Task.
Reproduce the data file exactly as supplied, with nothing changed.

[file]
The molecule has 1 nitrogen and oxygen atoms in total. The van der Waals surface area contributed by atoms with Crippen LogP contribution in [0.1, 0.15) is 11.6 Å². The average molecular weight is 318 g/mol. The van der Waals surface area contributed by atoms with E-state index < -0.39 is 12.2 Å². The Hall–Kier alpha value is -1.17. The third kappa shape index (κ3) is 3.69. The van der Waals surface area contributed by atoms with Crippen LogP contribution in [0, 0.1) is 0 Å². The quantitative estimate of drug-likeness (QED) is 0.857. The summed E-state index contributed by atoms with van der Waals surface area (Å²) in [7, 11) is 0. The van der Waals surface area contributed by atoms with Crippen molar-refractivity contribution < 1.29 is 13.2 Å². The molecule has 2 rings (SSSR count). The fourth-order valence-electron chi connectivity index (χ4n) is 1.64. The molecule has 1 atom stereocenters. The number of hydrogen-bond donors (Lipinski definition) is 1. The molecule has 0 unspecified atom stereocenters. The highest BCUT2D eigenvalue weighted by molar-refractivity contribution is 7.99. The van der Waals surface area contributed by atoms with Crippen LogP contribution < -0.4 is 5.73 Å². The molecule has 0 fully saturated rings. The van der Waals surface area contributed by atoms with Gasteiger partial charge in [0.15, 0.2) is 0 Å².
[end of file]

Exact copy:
The molecule has 1 nitrogen and oxygen atoms in total. The van der Waals surface area contributed by atoms with Crippen LogP contribution in [0.1, 0.15) is 11.6 Å². The average molecular weight is 318 g/mol. The van der Waals surface area contributed by atoms with E-state index < -0.39 is 12.2 Å². The Hall–Kier alpha value is -1.17. The third kappa shape index (κ3) is 3.69. The van der Waals surface area contributed by atoms with Crippen LogP contribution in [0, 0.1) is 0 Å². The quantitative estimate of drug-likeness (QED) is 0.857. The summed E-state index contributed by atoms with van der Waals surface area (Å²) in [7, 11) is 0. The van der Waals surface area contributed by atoms with Crippen molar-refractivity contribution < 1.29 is 13.2 Å². The molecule has 2 rings (SSSR count). The fourth-order valence-electron chi connectivity index (χ4n) is 1.64. The molecule has 1 atom stereocenters. The number of hydrogen-bond donors (Lipinski definition) is 1. The molecule has 0 unspecified atom stereocenters. The highest BCUT2D eigenvalue weighted by molar-refractivity contribution is 7.99. The van der Waals surface area contributed by atoms with Crippen LogP contribution < -0.4 is 5.73 Å². The molecule has 0 fully saturated rings. The van der Waals surface area contributed by atoms with Gasteiger partial charge in [0.15, 0.2) is 0 Å².